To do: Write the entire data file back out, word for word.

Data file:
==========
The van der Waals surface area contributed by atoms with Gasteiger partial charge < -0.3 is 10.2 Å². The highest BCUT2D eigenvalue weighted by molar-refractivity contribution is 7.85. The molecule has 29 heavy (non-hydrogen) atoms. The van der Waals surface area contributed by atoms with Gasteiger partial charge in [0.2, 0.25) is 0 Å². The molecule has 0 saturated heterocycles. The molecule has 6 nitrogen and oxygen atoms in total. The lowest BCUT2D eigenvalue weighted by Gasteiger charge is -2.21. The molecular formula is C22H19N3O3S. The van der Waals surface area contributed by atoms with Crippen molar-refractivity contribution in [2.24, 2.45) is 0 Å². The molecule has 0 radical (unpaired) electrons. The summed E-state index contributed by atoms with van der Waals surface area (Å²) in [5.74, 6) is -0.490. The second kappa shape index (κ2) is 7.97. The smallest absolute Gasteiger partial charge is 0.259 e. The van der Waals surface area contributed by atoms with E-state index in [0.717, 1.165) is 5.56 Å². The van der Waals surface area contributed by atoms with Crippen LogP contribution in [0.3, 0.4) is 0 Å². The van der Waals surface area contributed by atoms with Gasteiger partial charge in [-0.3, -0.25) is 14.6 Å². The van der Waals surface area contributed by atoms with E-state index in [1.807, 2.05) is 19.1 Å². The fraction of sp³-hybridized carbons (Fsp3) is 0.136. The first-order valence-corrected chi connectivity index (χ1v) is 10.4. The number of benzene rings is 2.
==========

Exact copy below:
The van der Waals surface area contributed by atoms with Gasteiger partial charge < -0.3 is 10.2 Å². The highest BCUT2D eigenvalue weighted by molar-refractivity contribution is 7.85. The molecule has 29 heavy (non-hydrogen) atoms. The van der Waals surface area contributed by atoms with Gasteiger partial charge in [0.2, 0.25) is 0 Å². The molecule has 0 saturated heterocycles. The molecule has 6 nitrogen and oxygen atoms in total. The lowest BCUT2D eigenvalue weighted by Gasteiger charge is -2.21. The molecular formula is C22H19N3O3S. The van der Waals surface area contributed by atoms with Crippen molar-refractivity contribution in [2.24, 2.45) is 0 Å². The molecule has 0 radical (unpaired) electrons. The summed E-state index contributed by atoms with van der Waals surface area (Å²) in [5.74, 6) is -0.490. The second kappa shape index (κ2) is 7.97. The smallest absolute Gasteiger partial charge is 0.259 e. The van der Waals surface area contributed by atoms with E-state index in [0.717, 1.165) is 5.56 Å². The van der Waals surface area contributed by atoms with Crippen LogP contribution in [0.3, 0.4) is 0 Å². The van der Waals surface area contributed by atoms with Gasteiger partial charge in [-0.3, -0.25) is 14.6 Å². The van der Waals surface area contributed by atoms with E-state index in [1.807, 2.05) is 19.1 Å². The fraction of sp³-hybridized carbons (Fsp3) is 0.136. The first-order valence-corrected chi connectivity index (χ1v) is 10.4. The number of benzene rings is 2.